Immigrant workers stand up and win

CHICAGO — Ten days after walking off their jobs, immigrant workers at Cygnus Corp.’s soap factory here scored a victory by being hired back without reprisals and with an increase in pay.

An executive from Cygnus’ parent company flew in, fired the director of human resources and authorized a pay increase without firing any of the workers who participated in the strike.

The strike began on July 30, when Cygnus told workers with unclear immigration status that they would be fired if their status was not resolved by Aug. 10.

The threat of immigration reprisals based on “no match” Social Security numbers was made after workers had complained to management about low wages.

Wages started at $6.50 per hour until recently, when the minimum wage was increased to $7.50 per hour. Prevailing wages for bottling and packaging liquid detergents and soaps, however, are $8.50 per hour.

Workers at the plant, almost all Mexican immigrants, are divided by Cygnus as either temporary or full-time. All workers, whatever their designation, were making the same pay, with no benefits.

Some of the “temporary” workers have been there as long as 11 years.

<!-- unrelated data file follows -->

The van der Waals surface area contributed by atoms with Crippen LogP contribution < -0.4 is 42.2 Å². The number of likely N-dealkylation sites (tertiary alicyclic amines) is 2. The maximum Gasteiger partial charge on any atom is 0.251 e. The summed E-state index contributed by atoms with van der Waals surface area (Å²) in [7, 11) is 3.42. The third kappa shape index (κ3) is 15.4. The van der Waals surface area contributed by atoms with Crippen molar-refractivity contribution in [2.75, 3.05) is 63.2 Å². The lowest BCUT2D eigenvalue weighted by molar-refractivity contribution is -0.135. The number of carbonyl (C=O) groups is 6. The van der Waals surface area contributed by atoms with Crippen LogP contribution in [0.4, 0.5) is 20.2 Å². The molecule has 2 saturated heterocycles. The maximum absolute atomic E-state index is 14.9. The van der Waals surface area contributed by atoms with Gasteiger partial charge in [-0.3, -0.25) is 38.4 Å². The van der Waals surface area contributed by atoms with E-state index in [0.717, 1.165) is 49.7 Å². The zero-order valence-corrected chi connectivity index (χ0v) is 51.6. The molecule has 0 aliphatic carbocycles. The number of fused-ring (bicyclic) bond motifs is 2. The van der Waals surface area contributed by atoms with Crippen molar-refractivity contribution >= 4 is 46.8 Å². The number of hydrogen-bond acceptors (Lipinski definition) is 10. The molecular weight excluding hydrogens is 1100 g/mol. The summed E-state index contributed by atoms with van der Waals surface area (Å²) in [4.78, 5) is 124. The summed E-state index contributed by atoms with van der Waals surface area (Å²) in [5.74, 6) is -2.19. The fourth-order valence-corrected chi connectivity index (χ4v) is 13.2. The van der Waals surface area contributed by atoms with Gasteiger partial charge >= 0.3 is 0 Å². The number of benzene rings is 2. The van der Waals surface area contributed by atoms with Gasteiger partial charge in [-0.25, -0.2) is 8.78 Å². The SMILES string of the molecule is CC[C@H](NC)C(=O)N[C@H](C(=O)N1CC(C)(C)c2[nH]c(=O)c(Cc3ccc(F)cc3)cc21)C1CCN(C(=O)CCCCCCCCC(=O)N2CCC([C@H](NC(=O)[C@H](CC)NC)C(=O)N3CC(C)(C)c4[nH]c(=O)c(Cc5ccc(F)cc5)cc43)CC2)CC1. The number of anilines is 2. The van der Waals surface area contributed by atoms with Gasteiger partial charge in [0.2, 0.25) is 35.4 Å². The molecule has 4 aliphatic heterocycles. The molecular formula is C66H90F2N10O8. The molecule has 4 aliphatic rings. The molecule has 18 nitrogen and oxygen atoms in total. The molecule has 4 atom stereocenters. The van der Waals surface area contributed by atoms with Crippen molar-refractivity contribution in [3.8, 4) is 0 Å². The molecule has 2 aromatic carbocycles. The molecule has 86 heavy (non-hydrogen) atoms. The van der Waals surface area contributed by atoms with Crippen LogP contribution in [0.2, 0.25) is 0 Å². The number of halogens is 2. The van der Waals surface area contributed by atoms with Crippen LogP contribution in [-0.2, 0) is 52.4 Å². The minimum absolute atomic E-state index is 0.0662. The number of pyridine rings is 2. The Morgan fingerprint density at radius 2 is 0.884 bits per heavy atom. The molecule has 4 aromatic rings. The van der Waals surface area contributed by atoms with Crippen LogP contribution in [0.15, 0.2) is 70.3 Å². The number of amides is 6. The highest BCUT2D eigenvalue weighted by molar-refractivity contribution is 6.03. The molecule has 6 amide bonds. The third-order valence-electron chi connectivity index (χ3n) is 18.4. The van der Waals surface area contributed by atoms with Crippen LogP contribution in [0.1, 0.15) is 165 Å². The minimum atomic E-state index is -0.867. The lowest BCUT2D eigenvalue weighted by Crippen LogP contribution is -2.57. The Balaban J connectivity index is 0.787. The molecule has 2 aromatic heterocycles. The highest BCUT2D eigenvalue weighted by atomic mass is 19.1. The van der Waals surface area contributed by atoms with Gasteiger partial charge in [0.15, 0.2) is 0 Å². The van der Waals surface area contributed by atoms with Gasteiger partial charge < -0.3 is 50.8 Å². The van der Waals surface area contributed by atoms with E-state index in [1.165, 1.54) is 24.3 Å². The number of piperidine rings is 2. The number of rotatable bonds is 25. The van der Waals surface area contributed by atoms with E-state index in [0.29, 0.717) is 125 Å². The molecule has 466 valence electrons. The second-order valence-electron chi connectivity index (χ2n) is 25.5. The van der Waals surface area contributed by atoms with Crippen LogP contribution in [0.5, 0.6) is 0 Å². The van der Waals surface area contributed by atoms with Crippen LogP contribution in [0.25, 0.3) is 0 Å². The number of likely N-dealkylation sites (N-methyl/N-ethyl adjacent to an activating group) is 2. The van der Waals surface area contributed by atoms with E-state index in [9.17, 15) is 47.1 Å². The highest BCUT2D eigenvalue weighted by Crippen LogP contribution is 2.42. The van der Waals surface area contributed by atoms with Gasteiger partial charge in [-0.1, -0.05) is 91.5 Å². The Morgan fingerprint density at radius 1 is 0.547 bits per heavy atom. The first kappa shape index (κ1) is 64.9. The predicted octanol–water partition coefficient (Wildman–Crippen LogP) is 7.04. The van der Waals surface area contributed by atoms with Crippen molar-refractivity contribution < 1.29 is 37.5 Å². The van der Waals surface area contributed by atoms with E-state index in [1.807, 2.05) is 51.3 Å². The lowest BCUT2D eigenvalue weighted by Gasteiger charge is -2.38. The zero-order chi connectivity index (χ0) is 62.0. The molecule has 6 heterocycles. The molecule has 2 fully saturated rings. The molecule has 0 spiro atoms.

The workers decided to strike even though they have no union representation.

Shortly after the strike began, representatives of International Association of Machinists (IAM) District 8 visited the picket lines and, within days, the workers had categorically voted to have the IAM become their union.

Cygnus, which is based in Riverdale, Ill., is owned by Marietta Corp., which is in turn controlled by Ares Management, a $16 billion multinational private equity firm that also owns the Samsonite luggage company, the Maidenform lingerie brand, the Serta mattress manufacturer, and the House of Blues music venue chain.

To counteract the strike, Cygnus hired replacement workers from a temporary staffing agency that primarily employs African Americans, in a brazen attempt to divide the workers along racial lines.